24 LWS Wind Energy system consists of multiple parts:  The LWS Wind Turbine  The Compression Side –Compensator Transformers –Second Closed Loop System  Energy Storage  The Decompressions side –Compensator Transformers –Third Closed Loop System  Storage Bypass -to be used when storage is not required and energy can be put right on the grid. The Bypass includes 4 Generators and 4 Hydraulic pumps 24

25 LWS wind turbine is different from the current wind turbines as it has no generators in the nacelle. The LWS nacelle has dual hydraulic pumps are connected to the blades shaft on the nacelle in order to generate hydraulic pressure % lighter due to generator not in nacelle Built in crane for Maintenance -7 tons

26 At ground level, the Hydraulic High Pressure line from the nacelle is connected to one side of the Compensator transformer. As the High Pressure line injects fluid into the ‘primary’ end of the hydraulic cylinder, the driving force of the fluid pushes the piston to the other side of the hydraulic cylinder compressing the nitrogen. Low Pressure fluid is returned to the nacelle. 26

27 There are two storage transmission lines in the storage system the High Pressure transmission line and the other is the Low Pressure transmission line. The storage required is based on the number of hours the generators will operate without wind. At 1.2 MW, 4 hours of operation, the stored nitrogen at 1440 psi is 113,300 cu.ft., this pressure and volume will be regulated to 540 psi and injected into the decompression CT nitrogen cylinders which will be exhausted and stored in the low pressure pipelne (188,500 cu.ft.,540 max.psi). 27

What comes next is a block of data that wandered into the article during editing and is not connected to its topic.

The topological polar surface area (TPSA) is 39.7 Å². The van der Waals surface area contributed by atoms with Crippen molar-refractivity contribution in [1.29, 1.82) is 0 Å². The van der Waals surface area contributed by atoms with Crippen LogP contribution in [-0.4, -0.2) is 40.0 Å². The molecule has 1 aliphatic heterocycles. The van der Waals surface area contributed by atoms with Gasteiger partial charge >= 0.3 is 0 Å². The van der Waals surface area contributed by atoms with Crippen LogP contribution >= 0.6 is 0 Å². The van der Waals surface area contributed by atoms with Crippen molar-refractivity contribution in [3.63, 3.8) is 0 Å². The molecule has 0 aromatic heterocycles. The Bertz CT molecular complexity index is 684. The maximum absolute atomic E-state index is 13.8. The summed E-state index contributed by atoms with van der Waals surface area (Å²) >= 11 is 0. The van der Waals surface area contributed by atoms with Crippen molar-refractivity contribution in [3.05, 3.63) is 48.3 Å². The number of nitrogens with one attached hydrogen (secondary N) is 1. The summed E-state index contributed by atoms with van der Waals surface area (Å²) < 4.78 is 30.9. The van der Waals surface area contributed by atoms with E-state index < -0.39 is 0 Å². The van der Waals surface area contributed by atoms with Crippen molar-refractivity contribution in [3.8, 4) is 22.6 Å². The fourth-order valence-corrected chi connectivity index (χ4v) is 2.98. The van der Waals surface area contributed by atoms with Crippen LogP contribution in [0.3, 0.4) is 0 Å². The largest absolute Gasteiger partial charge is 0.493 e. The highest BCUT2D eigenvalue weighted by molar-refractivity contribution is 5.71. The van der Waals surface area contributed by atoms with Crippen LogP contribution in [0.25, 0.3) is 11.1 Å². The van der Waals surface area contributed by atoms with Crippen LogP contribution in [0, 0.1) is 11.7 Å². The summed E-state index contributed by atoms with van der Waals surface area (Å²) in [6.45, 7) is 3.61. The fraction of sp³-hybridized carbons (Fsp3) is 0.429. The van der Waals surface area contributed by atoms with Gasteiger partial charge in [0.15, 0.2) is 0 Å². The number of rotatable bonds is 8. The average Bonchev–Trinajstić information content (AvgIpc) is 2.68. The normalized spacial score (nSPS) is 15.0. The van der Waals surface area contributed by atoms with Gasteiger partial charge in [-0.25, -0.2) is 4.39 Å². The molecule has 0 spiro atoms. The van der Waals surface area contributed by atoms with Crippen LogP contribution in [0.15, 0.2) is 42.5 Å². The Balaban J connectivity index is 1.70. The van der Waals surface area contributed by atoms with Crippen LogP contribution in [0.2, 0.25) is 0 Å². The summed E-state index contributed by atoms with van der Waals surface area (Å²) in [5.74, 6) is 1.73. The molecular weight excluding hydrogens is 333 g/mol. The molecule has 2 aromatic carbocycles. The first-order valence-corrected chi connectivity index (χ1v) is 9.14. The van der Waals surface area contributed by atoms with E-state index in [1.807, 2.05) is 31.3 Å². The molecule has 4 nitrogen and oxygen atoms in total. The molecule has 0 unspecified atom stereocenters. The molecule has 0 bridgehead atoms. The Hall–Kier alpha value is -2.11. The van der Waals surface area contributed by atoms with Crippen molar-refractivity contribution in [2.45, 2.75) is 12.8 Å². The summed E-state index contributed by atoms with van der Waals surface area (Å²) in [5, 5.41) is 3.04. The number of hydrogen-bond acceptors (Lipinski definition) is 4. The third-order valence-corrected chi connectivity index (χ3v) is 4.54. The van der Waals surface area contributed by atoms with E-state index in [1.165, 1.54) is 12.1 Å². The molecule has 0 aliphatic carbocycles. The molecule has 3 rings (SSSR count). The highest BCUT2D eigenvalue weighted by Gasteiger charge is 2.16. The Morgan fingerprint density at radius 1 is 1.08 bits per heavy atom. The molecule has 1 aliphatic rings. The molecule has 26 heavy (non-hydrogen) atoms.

28 The regulated High Pressure nitrogen from the transmission line is injected into the cylinders. The force created by the gas moves the piston to the other end of the cylinder compressing hydraulic fluid which then flows into the hydraulic motors. This back and forth movement of the pistons provides steady supply of pressurized fluid to the hydraulic motors which are coupled to the generators that produce electric power which is the final part of the LWS wind energy solution. 28

29 Lancaster Wind Systems plans to start the “Taber Project” to begin in May of 2011 were a full operational energy producing system will be built in the Taber area of Alberta. The project includes three wind turbines, 1100HP (x 3) capacity, with a power producing potential of 1.2 MW in Four hours or 4.8 MWHrs along with two miles of 48” and Qty 3- 34” pipe for storage will be installed. At the electric power production end, eight 300 kVA synchronous +/- 0.9 pf generators will be installed. There will be four for the storage and four additional for direct bypass when storage is at full and power can be used without storage. 29